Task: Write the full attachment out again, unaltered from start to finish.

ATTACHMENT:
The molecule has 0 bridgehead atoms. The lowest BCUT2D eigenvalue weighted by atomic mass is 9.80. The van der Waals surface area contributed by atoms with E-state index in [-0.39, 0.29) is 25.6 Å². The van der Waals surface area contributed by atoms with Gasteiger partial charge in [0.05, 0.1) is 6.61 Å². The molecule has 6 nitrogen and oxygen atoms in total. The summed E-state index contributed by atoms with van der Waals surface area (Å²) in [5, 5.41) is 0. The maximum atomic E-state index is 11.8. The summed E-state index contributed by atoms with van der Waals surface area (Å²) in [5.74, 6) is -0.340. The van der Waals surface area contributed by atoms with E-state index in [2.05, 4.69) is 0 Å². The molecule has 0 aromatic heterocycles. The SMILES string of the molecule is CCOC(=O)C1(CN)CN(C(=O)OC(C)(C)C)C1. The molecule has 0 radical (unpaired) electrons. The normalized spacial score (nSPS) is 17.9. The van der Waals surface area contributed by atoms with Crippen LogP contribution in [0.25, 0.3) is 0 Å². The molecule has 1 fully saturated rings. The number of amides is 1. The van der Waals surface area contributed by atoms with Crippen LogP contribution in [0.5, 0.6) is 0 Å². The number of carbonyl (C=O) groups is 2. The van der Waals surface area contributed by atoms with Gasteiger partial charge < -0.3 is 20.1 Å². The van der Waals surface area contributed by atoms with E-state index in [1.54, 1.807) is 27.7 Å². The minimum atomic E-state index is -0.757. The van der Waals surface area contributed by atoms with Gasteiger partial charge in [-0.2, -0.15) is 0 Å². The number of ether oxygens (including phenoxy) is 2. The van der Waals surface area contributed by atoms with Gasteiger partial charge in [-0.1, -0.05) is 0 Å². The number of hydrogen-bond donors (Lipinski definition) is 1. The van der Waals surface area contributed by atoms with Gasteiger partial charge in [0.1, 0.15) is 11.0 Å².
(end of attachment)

The molecule has 0 bridgehead atoms. The lowest BCUT2D eigenvalue weighted by atomic mass is 9.80. The van der Waals surface area contributed by atoms with E-state index in [-0.39, 0.29) is 25.6 Å². The van der Waals surface area contributed by atoms with Gasteiger partial charge in [0.05, 0.1) is 6.61 Å². The molecule has 6 nitrogen and oxygen atoms in total. The summed E-state index contributed by atoms with van der Waals surface area (Å²) in [5, 5.41) is 0. The maximum atomic E-state index is 11.8. The summed E-state index contributed by atoms with van der Waals surface area (Å²) in [5.74, 6) is -0.340. The van der Waals surface area contributed by atoms with E-state index in [2.05, 4.69) is 0 Å². The molecule has 0 aromatic heterocycles. The SMILES string of the molecule is CCOC(=O)C1(CN)CN(C(=O)OC(C)(C)C)C1. The molecule has 0 radical (unpaired) electrons. The normalized spacial score (nSPS) is 17.9. The van der Waals surface area contributed by atoms with Crippen LogP contribution in [0.25, 0.3) is 0 Å². The molecule has 1 fully saturated rings. The number of amides is 1. The van der Waals surface area contributed by atoms with Crippen LogP contribution in [0.5, 0.6) is 0 Å². The number of carbonyl (C=O) groups is 2. The van der Waals surface area contributed by atoms with Gasteiger partial charge < -0.3 is 20.1 Å². The van der Waals surface area contributed by atoms with E-state index in [1.54, 1.807) is 27.7 Å². The minimum atomic E-state index is -0.757. The van der Waals surface area contributed by atoms with Gasteiger partial charge in [-0.2, -0.15) is 0 Å². The number of ether oxygens (including phenoxy) is 2. The van der Waals surface area contributed by atoms with Gasteiger partial charge in [-0.1, -0.05) is 0 Å². The number of hydrogen-bond donors (Lipinski definition) is 1. The van der Waals surface area contributed by atoms with Gasteiger partial charge in [0.1, 0.15) is 11.0 Å².